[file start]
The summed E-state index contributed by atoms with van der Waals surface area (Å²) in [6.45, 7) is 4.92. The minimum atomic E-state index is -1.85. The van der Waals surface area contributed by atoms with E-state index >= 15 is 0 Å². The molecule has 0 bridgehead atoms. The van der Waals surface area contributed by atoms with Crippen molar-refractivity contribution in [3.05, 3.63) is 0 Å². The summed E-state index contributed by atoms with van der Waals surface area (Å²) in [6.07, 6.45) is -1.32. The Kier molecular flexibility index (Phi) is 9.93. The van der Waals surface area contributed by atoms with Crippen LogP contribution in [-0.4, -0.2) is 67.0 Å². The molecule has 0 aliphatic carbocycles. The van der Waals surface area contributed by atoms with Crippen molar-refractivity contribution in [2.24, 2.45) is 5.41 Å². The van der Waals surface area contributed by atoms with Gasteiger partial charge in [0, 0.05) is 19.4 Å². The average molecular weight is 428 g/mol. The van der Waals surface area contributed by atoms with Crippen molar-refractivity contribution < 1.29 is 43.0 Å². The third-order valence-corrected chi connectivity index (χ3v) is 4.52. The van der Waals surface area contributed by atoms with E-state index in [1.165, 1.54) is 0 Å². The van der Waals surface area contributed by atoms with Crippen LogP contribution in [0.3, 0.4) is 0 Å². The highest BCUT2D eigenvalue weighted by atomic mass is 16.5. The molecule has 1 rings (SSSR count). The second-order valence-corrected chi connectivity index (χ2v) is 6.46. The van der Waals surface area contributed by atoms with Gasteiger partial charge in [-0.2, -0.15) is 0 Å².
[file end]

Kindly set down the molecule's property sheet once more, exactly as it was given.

The summed E-state index contributed by atoms with van der Waals surface area (Å²) in [6.45, 7) is 4.92. The minimum atomic E-state index is -1.85. The van der Waals surface area contributed by atoms with E-state index >= 15 is 0 Å². The molecule has 0 bridgehead atoms. The van der Waals surface area contributed by atoms with Crippen molar-refractivity contribution in [3.05, 3.63) is 0 Å². The summed E-state index contributed by atoms with van der Waals surface area (Å²) in [6.07, 6.45) is -1.32. The Kier molecular flexibility index (Phi) is 9.93. The van der Waals surface area contributed by atoms with Crippen LogP contribution in [-0.4, -0.2) is 67.0 Å². The molecule has 0 aliphatic carbocycles. The van der Waals surface area contributed by atoms with Crippen molar-refractivity contribution in [2.24, 2.45) is 5.41 Å². The van der Waals surface area contributed by atoms with Gasteiger partial charge in [0, 0.05) is 19.4 Å². The average molecular weight is 428 g/mol. The van der Waals surface area contributed by atoms with Crippen molar-refractivity contribution < 1.29 is 43.0 Å². The third-order valence-corrected chi connectivity index (χ3v) is 4.52. The van der Waals surface area contributed by atoms with E-state index in [1.165, 1.54) is 0 Å². The van der Waals surface area contributed by atoms with Crippen LogP contribution in [0.3, 0.4) is 0 Å². The highest BCUT2D eigenvalue weighted by atomic mass is 16.5. The molecule has 1 rings (SSSR count). The second-order valence-corrected chi connectivity index (χ2v) is 6.46. The van der Waals surface area contributed by atoms with Gasteiger partial charge in [-0.2, -0.15) is 0 Å².